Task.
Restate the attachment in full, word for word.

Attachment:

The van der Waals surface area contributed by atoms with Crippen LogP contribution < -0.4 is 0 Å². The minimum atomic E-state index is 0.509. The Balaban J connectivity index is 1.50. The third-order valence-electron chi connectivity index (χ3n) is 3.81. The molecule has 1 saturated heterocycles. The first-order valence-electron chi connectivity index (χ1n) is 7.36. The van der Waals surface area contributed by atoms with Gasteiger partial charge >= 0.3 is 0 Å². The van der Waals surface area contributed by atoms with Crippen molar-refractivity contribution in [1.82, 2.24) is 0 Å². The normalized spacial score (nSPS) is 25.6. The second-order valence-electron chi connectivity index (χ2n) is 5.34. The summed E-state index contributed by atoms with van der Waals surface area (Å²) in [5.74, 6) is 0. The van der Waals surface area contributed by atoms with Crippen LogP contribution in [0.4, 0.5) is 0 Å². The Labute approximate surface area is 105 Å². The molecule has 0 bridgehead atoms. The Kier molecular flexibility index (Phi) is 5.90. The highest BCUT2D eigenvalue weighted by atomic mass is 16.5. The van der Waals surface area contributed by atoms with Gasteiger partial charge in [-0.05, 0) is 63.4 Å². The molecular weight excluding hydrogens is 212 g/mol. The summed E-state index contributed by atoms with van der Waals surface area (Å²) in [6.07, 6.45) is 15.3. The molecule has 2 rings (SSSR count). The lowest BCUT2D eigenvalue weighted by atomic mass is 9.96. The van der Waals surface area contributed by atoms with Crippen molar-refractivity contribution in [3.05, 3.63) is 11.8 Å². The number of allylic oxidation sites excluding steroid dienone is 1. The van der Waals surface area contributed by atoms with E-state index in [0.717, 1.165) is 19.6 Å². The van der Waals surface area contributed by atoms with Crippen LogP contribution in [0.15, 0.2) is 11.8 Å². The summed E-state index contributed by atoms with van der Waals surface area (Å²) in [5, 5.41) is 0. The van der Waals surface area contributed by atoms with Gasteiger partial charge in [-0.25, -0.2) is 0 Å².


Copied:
The van der Waals surface area contributed by atoms with Crippen LogP contribution < -0.4 is 0 Å². The minimum atomic E-state index is 0.509. The Balaban J connectivity index is 1.50. The third-order valence-electron chi connectivity index (χ3n) is 3.81. The molecule has 1 saturated heterocycles. The first-order valence-electron chi connectivity index (χ1n) is 7.36. The van der Waals surface area contributed by atoms with Gasteiger partial charge >= 0.3 is 0 Å². The van der Waals surface area contributed by atoms with Crippen molar-refractivity contribution in [1.82, 2.24) is 0 Å². The normalized spacial score (nSPS) is 25.6. The second-order valence-electron chi connectivity index (χ2n) is 5.34. The summed E-state index contributed by atoms with van der Waals surface area (Å²) in [5.74, 6) is 0. The van der Waals surface area contributed by atoms with Crippen LogP contribution in [0.4, 0.5) is 0 Å². The Labute approximate surface area is 105 Å². The molecule has 0 bridgehead atoms. The Kier molecular flexibility index (Phi) is 5.90. The highest BCUT2D eigenvalue weighted by atomic mass is 16.5. The van der Waals surface area contributed by atoms with Gasteiger partial charge in [-0.05, 0) is 63.4 Å². The molecular weight excluding hydrogens is 212 g/mol. The summed E-state index contributed by atoms with van der Waals surface area (Å²) in [6.07, 6.45) is 15.3. The molecule has 2 rings (SSSR count). The lowest BCUT2D eigenvalue weighted by atomic mass is 9.96. The van der Waals surface area contributed by atoms with Crippen molar-refractivity contribution in [3.05, 3.63) is 11.8 Å². The number of allylic oxidation sites excluding steroid dienone is 1. The van der Waals surface area contributed by atoms with E-state index in [0.717, 1.165) is 19.6 Å². The van der Waals surface area contributed by atoms with Crippen LogP contribution in [0.15, 0.2) is 11.8 Å². The summed E-state index contributed by atoms with van der Waals surface area (Å²) in [5, 5.41) is 0. The van der Waals surface area contributed by atoms with Gasteiger partial charge in [-0.25, -0.2) is 0 Å².